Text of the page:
Back home and working as a decorator, Tiffany furnished some of America’s great interiors, including the White House, the residences of the Vanderbilts and Havemeyers, supplying his clients with leaded glass windows, lamps, fireplace tiles, metal and glass railings and mosaics, lavish drapery velvets and furniture, even jewelry. His windows and mosaics were much in demand in the decoration of mausoleums.
Tiffany was among the first to incorporate glass elements into his interiors, and their immediate popularity led him to further experimentation and even more fanciful creations.
The vogue for leaded glass windows in houses and public buildings in around the world during the late Nineteenth and early Twentieth Centuries dovetailed with Tiffany’s experimentation. His ecclesiastical and other windows, while not widely available owing to their cost, were simply nonpareil.
Tiffany mastered the art of drawing in glass and incorporated elements of Arts and Crafts, Symbolism, Art Nouveau and the other international artistic movements of the era. His unique blend of brilliant color and design, his exotic subjects and lavish treatments and his technological advances in glass brought him international recognition as a great, if not the greatest, glassmaker of his time.
The exhibition examines his oeuvre with respect to his considerable technological innovations. He took excellent advantage of the newly emergent electric light bulb, which illuminated his glass creations night and day, only heightening their desirability.
At the same time that Tiffany’s studios were producing windows, his experimentation with blowing and stretching molten glass continued. He developed Favrile glass, a handmade glass that provided a greater depth and variability of color and organic form than any seen previously. Favrile glass was the first American glass to be copied by artists in Austria and Bohemia. Tiffany used it in windows, lamps and vases, and other decorative objects, all of which were based on forms drawn from life and nature.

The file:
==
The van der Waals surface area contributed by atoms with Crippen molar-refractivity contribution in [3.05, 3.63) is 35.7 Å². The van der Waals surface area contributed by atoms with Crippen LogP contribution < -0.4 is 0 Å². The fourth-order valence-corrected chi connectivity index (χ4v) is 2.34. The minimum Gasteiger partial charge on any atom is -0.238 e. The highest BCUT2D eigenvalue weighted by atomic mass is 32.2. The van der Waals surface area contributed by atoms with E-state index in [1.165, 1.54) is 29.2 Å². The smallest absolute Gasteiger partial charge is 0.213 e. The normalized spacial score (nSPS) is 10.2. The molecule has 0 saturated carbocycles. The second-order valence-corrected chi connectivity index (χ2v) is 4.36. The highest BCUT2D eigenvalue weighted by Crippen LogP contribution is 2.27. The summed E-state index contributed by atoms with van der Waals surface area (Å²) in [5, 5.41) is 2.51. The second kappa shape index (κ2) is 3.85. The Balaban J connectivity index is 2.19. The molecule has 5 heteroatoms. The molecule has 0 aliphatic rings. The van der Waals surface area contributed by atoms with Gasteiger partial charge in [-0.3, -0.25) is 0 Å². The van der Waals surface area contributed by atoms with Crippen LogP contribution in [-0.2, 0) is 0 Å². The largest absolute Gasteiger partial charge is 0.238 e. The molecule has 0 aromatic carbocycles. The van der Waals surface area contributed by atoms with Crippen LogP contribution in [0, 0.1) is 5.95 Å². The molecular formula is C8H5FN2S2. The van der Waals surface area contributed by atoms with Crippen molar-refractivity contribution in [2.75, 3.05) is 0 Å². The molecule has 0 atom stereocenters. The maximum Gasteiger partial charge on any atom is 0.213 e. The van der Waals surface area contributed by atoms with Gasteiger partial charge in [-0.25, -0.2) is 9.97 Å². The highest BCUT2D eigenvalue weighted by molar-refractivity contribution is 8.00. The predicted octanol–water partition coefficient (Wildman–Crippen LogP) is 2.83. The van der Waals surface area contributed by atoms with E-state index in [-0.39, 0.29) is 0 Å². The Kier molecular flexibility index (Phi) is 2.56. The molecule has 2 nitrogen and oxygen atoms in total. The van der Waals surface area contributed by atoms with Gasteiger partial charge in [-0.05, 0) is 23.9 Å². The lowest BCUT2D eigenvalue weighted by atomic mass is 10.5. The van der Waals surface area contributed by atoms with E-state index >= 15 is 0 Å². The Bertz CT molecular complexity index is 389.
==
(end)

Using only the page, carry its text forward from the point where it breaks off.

Another of Tiffany’s innovations was the introduction of the art of layering glass and the use of opalescent glass in many works. He played with glass, hammering and mottling it, causing it to flow and drape like fabric catching and refracting the light through its textural layers. He learned to comb the glass, creating a feathered surface used for angel’s wings and birds in his lamps and windows.
After visiting Tiffany’s New York studio in 1894, Paris dealer Siegfried Bing became the exclusive European distributor of Tiffany glassworks. Bing commissioned windows from Tiffany based on the designs of 11 contemporary French artists: Albert Besnard, Maurice Denis, Henri-Gabriel Ibels, P.A. Isaac, Paul Ranson, Kerr-Xavier Roussel, Paul Serusier, Henri Toulouse-Lautrec, Pierre Bonnard, Felix Calloton and Edouard Vuillard.
They were shown in Paris at the 1895 Salon of the Societe Nationale des Beaux-Arts. An example based on a Toulouse-Lautrec original design, “Au Nouveau Cirque, Papa Chrysanthememe,” is one of three of the 11 windows commissioned and the only one known to have survived.